Did you ever have a Magic 8 Ball? I did. I loved that thing. I loved being able to ask a question, any question, and have the almighty oracle predict my fate. Inside the little window floated a single die, with twenty possible answers to life’s biggest questions. Some of which included: “Signs point to yes” and “My sources say no.” When the Magic 8 Ball was certain, yes or no, then that was it. But sometimes there would be the confounding response of “Cannot predict now.” That always meant another hard shake of the ball and the search for a more straight forward answer. No matter how many times it took to get one!
I think too many of us are looking for straight forward answers to one of the biggest questions of all time. We want so badly to be able to predict what is by it’s very nature unpredictable — birth.
Today, I want to speak directly to those of us who work with pregnant and birthing couples.
Could you stop setting them up? Stop making predictions? Please, I’m begging you!
I recently had a reunion with some of my families. More than once I heard the report that someone on their birth team tried to make a prediction during their birth experience. I groaned and asked, “Why do they do that?”
One new Momma said, “so then, the nurse said to me “You’re really cooking! I bet we’ll have a baby before lunch!”
A second Momma said “the doctor came in and told me to get ready for a really long night, because he didn’t think I was going to have the baby until the next afternoon!”
Guess what really happened with these two women?
The first Momma’s labor came to a complete standstill about thirty minutes after her nurse had predicted a late morning baby. She started watching the clock and when the lunch hour came and went unceremoniously, no baby to be found even considering entering her birth canal, she became despondent and discouraged. She started to freak out that something was wrong with her body — with her baby. Given the strong connection between the mind and the body of a birthing woman, it’s no wonder all of this extra anxiety shut her body down for hours! It took an incredibly long time (and a new nurse at shift change!) before this woman’s labor started moving again. She ended up giving birth close to midnight — twelve hours longer than had been “predicted.”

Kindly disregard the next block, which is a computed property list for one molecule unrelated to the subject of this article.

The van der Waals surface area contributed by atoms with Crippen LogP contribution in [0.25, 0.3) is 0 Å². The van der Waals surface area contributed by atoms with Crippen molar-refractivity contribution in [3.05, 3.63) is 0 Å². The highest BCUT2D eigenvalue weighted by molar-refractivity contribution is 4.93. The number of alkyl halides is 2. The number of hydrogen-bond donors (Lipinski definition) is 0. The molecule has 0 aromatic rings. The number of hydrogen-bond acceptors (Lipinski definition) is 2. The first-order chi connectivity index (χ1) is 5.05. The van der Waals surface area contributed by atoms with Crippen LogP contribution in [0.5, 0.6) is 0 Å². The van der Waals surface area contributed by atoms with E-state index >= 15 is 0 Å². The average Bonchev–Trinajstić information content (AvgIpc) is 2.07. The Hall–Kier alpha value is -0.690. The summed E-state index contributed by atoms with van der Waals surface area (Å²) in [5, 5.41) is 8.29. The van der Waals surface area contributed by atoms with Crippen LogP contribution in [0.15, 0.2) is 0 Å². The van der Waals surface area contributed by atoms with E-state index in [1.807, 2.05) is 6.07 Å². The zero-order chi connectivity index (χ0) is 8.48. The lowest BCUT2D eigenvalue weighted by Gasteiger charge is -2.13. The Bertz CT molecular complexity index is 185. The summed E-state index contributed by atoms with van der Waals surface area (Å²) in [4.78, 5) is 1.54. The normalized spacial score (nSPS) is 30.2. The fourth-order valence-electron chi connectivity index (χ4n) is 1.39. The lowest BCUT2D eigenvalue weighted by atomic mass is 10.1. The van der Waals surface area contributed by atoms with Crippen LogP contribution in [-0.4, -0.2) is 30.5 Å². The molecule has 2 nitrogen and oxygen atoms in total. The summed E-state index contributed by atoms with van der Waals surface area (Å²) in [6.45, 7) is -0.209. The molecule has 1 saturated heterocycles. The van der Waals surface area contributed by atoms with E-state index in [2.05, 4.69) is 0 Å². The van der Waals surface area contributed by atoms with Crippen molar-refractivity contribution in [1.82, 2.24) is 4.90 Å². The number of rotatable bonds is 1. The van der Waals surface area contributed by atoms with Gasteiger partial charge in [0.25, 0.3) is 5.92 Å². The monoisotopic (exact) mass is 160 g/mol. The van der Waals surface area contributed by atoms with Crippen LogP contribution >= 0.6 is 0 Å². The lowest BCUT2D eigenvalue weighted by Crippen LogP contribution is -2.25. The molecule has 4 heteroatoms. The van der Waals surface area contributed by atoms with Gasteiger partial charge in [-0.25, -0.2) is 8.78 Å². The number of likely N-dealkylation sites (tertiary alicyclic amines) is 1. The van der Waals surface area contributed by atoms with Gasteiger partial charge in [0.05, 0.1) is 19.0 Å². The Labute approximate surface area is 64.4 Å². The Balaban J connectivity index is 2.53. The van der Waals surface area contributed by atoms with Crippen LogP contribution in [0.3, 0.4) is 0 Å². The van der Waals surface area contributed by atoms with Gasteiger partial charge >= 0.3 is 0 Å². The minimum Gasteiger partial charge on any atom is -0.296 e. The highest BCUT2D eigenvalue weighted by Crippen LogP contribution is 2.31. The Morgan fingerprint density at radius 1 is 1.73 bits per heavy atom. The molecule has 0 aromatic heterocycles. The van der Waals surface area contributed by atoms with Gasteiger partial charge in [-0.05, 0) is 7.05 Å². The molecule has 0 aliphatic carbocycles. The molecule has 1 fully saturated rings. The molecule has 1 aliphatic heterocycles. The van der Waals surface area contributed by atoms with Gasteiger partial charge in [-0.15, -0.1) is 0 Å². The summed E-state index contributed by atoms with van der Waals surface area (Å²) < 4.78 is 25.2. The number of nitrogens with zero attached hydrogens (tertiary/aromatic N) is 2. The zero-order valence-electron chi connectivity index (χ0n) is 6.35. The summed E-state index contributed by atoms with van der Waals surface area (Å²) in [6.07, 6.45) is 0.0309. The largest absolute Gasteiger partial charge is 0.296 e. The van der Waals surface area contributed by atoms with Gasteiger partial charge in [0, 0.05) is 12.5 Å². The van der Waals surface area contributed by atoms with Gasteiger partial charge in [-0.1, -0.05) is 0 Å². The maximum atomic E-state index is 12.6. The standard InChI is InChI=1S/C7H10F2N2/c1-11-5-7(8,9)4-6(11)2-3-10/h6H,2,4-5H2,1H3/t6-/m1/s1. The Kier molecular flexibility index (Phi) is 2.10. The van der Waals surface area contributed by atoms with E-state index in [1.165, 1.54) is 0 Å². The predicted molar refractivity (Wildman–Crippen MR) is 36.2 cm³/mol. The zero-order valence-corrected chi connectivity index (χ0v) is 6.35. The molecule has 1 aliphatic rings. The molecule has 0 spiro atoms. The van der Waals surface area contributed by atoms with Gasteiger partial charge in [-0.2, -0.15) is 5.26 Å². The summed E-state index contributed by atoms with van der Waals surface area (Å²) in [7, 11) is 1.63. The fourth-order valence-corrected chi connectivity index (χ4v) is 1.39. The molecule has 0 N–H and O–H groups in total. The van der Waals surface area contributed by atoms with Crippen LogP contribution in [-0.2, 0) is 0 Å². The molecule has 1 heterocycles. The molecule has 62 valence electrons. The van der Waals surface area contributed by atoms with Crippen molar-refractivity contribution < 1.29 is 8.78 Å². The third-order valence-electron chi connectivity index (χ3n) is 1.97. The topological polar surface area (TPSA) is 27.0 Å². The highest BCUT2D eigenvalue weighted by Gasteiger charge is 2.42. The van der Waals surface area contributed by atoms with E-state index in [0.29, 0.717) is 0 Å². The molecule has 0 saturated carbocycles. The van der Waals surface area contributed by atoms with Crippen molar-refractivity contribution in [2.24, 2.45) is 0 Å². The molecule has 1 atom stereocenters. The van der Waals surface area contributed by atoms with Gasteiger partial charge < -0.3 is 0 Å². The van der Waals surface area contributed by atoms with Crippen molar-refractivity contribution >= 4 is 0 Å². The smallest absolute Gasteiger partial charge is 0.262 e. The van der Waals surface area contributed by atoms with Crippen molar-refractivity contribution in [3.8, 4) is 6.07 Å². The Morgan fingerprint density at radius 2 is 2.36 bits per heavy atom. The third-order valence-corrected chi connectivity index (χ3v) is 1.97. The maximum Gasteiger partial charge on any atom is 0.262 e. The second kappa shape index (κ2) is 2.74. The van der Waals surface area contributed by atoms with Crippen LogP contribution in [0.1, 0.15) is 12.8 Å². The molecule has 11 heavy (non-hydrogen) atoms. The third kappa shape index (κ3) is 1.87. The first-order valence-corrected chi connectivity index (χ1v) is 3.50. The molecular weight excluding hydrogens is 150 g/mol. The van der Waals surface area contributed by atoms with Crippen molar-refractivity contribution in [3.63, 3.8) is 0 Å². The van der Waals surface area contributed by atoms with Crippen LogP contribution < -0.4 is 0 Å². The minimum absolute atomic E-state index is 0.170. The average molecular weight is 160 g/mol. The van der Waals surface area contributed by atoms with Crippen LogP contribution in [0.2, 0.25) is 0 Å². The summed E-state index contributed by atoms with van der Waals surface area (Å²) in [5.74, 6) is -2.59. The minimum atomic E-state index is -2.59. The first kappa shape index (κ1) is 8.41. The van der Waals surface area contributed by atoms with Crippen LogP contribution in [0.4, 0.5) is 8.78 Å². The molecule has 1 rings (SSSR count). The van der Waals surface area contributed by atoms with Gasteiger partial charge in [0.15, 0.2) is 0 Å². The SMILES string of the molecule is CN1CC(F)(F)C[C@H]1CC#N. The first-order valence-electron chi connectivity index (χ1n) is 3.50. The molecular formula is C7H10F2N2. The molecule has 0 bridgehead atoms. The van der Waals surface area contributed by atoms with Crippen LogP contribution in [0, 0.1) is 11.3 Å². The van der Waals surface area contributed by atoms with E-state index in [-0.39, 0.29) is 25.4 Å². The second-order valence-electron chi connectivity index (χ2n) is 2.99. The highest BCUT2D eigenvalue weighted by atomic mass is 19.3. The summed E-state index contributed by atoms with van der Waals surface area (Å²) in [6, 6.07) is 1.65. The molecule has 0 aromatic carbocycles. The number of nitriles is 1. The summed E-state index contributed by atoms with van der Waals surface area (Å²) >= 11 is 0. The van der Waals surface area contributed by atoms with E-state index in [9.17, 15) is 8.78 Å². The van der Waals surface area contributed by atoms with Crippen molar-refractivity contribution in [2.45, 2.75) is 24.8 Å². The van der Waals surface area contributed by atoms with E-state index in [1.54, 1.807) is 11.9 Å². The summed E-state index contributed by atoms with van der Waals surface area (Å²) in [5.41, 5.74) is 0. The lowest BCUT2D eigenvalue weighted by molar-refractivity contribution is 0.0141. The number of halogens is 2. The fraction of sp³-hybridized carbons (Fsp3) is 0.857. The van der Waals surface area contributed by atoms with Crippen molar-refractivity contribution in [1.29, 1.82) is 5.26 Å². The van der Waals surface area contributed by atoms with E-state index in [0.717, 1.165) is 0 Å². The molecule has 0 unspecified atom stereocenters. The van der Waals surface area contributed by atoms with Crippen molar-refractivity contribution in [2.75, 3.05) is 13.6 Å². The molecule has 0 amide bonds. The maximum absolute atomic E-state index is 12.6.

The second Momma and her partner settled in for their “really long night.” But soon after she started second guessing her ability to handle the contractions that felt like they were right on top of one another. Instead of recognizing that her labor had kicked in big time and she was almost fully dilated, she thought that she was “just wimping out.” She was feeling very disappointed in herself and her ability to cope with what she’d been told by her provider was supposed to be early labor. Imagine the surprise when her husband had to run out of the room to grab someone to come catch the baby! It had only been about ninety minutes since she was last checked. So much for their marathon labor!
Birth is unpredictable. It can slow down, and appear as though it’s stopped altogether. It can speed up in the blink of an eye. The issue is not the unpredictable nature of birth, it’s our intense desire to make it predictable that’s the problem! There are way too many unique variables in every labor experience to make it impossible to predict consistently what will actually occur.
But we all still do it! Why?
Pregnant Mommas and their partners hear the due date and create an expectation that this is the day the baby will arrive, instead of recognizing their due month as closer to the reality of when the baby will actually be born.
As a Childbirth Educator, I’m guilty of it as well. I teach, as most do, textbook averages for birth. But do I explain that as a first time Momma, it’s completely within the range of normal to have a birth go super fast? Do I adequately prepare them for an ultra marathon labor experience? We all need to be more on top of this, so our students understand it is possible to have active labor begin almost immediately! And it’s also possible to be in early labor for three days before any changes in their cervix occur. As Childbirth Educators we need to provide our students with realistic expectations of the unpredictable nature of the birth process itself.